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  1. #1
    dnuof-dna-tsol lost-and-found's Avatar
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    Getting rid of bad jeans smell

    Hey guys,

    Recently I bought a new pair of Levi's Jeans (dark indigo). When I got home I noticed that they have this weird chemical smell, resembling the smell of smoke from an extinguished match. I washed them already thinking that that would get rid of the smell, but the smell only seems to have gotten worse. A few years ago I had a black shirt (brand new as well) with the same awkward smell, which I had to throw away since I couldn't find a way to get rid of it.

    But I like these jeans, and if possible would like to keep them. Does anyone know of any good way to get rid of the smell (i.e. baking soda, vinegar....etc)? And, did any of you ever experience this phenomenon?

  2. #2
    Communal Member Detritus's Avatar
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    I've never experienced the phenomenon, but you may want to try Oxiclean, or a similar percarbonate product. DON'T USE LIQUID BLEACH!!!! Use an all fabric bleach.

  3. #3
    Ultimate Member shawshank62's Avatar
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    I bought a pair of black levi's about a year ago....the smell doesn't go away.

  4. #4
    dnuof-dna-tsol lost-and-found's Avatar
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    shawshank, so I'm not crazy?

  5. #5
    Ultimate Member shawshank62's Avatar
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    I just went and smelled my jeans It's definitely not as strong as it once was, but I can still smell that harsh, chemicalish smell. I would say take it back if it bothers you....that smell is there to stay.


    I could never explain that smell, but you hit it right on with the smell after you light a match. Really odd smell, I'm guessing its something in the dye.

  6. #6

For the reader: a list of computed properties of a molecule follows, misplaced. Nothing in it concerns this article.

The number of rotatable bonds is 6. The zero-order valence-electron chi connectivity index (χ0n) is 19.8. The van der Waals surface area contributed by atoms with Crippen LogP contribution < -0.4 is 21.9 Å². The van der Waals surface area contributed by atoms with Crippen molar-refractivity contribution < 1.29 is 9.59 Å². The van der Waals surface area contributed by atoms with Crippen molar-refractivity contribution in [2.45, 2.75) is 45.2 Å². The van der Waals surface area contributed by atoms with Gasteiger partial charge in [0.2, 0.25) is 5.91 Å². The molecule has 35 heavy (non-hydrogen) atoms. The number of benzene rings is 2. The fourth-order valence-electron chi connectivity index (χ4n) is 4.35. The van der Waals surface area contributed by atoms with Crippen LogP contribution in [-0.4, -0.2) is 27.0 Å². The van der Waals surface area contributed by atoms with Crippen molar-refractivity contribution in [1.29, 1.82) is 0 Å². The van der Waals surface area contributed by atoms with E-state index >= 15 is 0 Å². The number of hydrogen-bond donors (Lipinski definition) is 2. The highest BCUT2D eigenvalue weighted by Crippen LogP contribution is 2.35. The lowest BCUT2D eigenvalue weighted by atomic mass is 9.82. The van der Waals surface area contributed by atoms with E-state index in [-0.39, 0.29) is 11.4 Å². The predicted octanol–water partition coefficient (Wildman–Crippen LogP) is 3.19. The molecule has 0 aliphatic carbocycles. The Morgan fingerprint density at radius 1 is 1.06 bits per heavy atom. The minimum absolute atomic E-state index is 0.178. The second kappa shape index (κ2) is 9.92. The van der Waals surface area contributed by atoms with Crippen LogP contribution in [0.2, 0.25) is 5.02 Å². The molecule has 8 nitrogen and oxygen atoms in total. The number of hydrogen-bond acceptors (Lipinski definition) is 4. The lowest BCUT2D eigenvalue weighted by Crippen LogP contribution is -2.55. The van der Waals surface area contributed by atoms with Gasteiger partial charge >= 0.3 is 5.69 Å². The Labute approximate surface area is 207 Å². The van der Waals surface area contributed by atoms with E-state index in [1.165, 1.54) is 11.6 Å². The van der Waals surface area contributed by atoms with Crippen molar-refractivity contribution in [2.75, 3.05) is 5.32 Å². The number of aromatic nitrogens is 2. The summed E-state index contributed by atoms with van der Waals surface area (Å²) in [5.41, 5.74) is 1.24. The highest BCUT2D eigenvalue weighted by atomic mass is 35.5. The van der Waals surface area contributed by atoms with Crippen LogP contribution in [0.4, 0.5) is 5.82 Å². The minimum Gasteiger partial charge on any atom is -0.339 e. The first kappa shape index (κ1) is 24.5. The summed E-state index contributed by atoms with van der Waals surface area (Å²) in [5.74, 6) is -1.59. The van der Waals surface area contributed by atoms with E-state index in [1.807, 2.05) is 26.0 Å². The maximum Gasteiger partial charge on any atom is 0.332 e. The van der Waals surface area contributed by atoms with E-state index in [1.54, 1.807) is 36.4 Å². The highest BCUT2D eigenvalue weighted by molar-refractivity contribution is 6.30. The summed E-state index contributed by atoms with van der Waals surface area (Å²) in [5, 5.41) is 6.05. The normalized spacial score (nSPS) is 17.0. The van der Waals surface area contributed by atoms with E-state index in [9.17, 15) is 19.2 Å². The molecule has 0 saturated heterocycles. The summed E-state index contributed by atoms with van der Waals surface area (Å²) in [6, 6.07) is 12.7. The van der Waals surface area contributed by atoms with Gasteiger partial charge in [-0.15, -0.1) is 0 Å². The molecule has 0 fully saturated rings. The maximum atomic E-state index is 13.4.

Rock of Ages jokostel's Avatar
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    some clothes soap brands have febreeze in it... you could try that.
    or get some detergent from a sporting goods store.
    The stuff meant for bowhunting/tree stand hunting.


    should do the job nicely.
    He who seeks vengeance must dig two graves. One for his enemy, and one for himself.-- Lao Tzu

  7. #7
    is 4 f00t secks sixf00t4's Avatar
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    no idea what smell you're talking about, but i only wear blue jeans. i would think throwing a downy ball or some febreeze like jokostel said, something to at least mask the smell.
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  8. #8
    Ultimate Member shawshank62's Avatar
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    Febreeze doesn't get rid of the smell.

  9. #9
    Rock of Ages jokostel's Avatar
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    He who seeks vengeance must dig two graves. One for his enemy, and one for himself.-- Lao Tzu

  10. #10
    dnuof-dna-tsol lost-and-found's Avatar
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    Ok, i've soaked these babies in soda, vinegar, and still they reek. My next idea is to fight fire with fire. Since they smell like a burnt match I'm thinking of lighting them on fire to scare the smell out.....or I could try your link Joko

  11. #11
    Communal Member Detritus's Avatar
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    You can try Joko's link, but I doubt it will work with a chemical smell. Products like that are designed to get rid of organic smells.

    Have you tried OxiClean yet?

  12. #12
    Communal Member Detritus's Avatar
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    Oh, and to use OxiClean, make a solution of about 1/8th-1/4 cup in your washer on a normal load fill using warm water and let the jeans soak for a few hours.

    Now the disclaimer, do this at your own risk, the bleach shouldn't damage the jeans but I have run across the rare dye that is affected by percarbonate.

  13. #13
    Ultimate Member RayH's Avatar
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    You should have returned the dungarees as soon as you smelled them new or washed them one time. From your description, they are obvilously a factory defect or maybe something salvaged from fire (smoke) damage. One question is what factory? Did you get stuck with a pair of counterfeits?

    Your only recourse might be to contact the Levis factory about your concern. In the old days, the riveted jeans were guaranteed for life. In the hippie days, my brother wore a pair of Levis until they were thread bear. Finally the seam broke and he collected on the warranty. They made him send the jeans to Texas for a coupon. The coupon was to be sent to San Jose for a replacement pair of jeans. It was a hassle, but they did it.